Space and Naval Warfare Systems Command (SPAWAR) integrated a system of systems operability testing (SOT) capability for combatant ships onboard USS Curtis Wilbur (DDG 54), which just completed an availability and sea trial period utilizing the new SOT combat readiness testing, March 6.
SOTs are part of ensuring interdependent command and control systems work seamlessly. Combat systems command and control is referred to as C5I and encompasses everything C4I (command, control, communications, computers, and intelligence) does, but includes combat systems. SPAWAR Fleet Readiness Directorate (FRD) along with associated Program Executive Offices (PEOs) oversee many of these C4I and C5I systems onboard Navy ships, including acquisition, installation and support for command and control of advanced military information technology (IT) systems. However, the process of modernizing and upgrading a ship’s command and control system has proven challenging.
The concept of a C5I SOT test was initially formulated in 2010 and was first implemented on a limited scale on a few force level ships. Since then, C5I SOT testing has evolved into the current format which has been largely driven by the fielding of the Navy’s newest C4I system: Consolidated Afloat Network Enterprise System (CANES).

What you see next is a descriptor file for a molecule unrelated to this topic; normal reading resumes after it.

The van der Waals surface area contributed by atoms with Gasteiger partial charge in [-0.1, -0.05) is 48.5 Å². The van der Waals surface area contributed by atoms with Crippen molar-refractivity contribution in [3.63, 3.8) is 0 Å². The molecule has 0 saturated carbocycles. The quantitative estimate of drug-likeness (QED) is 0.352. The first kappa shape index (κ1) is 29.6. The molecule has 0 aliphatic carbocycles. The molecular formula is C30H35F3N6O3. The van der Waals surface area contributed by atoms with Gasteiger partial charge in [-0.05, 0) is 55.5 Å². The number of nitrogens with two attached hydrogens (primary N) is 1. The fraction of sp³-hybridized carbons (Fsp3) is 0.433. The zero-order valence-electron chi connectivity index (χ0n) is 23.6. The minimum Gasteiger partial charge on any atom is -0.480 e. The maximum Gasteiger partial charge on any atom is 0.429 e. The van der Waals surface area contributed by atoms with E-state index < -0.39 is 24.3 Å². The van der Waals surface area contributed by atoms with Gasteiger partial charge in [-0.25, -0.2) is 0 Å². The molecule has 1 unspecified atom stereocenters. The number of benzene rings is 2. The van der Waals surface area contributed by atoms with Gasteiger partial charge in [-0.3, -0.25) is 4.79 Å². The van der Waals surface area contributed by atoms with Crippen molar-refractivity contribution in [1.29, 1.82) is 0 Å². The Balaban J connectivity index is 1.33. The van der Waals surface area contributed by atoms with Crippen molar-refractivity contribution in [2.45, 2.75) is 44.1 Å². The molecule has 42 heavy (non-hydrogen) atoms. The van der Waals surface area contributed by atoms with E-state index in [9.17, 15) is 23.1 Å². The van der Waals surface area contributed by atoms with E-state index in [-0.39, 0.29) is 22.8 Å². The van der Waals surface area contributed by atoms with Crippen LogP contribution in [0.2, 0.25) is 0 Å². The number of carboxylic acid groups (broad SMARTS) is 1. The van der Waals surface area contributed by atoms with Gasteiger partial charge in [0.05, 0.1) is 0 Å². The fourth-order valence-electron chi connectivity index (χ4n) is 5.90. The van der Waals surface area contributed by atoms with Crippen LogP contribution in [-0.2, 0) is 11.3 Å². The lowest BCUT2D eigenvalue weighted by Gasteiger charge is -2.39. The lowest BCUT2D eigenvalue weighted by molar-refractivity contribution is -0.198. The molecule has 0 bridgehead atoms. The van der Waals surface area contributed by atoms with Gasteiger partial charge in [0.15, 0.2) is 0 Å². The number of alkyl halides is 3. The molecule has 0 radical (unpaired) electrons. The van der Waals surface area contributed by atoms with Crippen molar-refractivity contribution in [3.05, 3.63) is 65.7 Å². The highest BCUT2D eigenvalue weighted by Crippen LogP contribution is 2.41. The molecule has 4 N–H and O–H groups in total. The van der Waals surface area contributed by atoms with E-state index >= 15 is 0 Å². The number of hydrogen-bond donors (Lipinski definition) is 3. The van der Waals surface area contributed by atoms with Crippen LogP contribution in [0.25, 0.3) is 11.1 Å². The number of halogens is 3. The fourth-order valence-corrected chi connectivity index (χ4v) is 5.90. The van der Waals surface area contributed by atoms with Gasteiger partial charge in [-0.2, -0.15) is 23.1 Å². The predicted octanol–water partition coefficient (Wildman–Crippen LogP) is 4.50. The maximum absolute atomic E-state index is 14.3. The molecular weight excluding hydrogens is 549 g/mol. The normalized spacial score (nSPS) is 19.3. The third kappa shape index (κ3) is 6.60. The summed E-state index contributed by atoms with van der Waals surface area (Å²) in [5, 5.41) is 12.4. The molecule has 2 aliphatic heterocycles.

CANES is the latest tactical network being installed on Navy ships. It consolidates five legacy network systems into one, increasing operational effectiveness and interoperability. It will influence the advancement of C4I and C5I testing processes and influence the way the Navy looks at C4I and C5I.
The FRD developed SOVTs to address operational efficiency and to validate the functionality of respective systems, but ships that receive modernized/upgraded installs like CANES often experience problems with interoperability. In addition, a lack of emphasis on C5I testing prior to a ship’s basic training phase frequently resulted in discrepancies being discovered late in the training cycle, and in some cases, just prior to the ship deploying.
C5I SOT testing currently is not a fleet requirement, despite increasing requests from the fleet. Since October 2013, C5I SOTs have been executed on eleven destroyers, one amphibious assault ship and two aircraft carriers.
Image: US Navy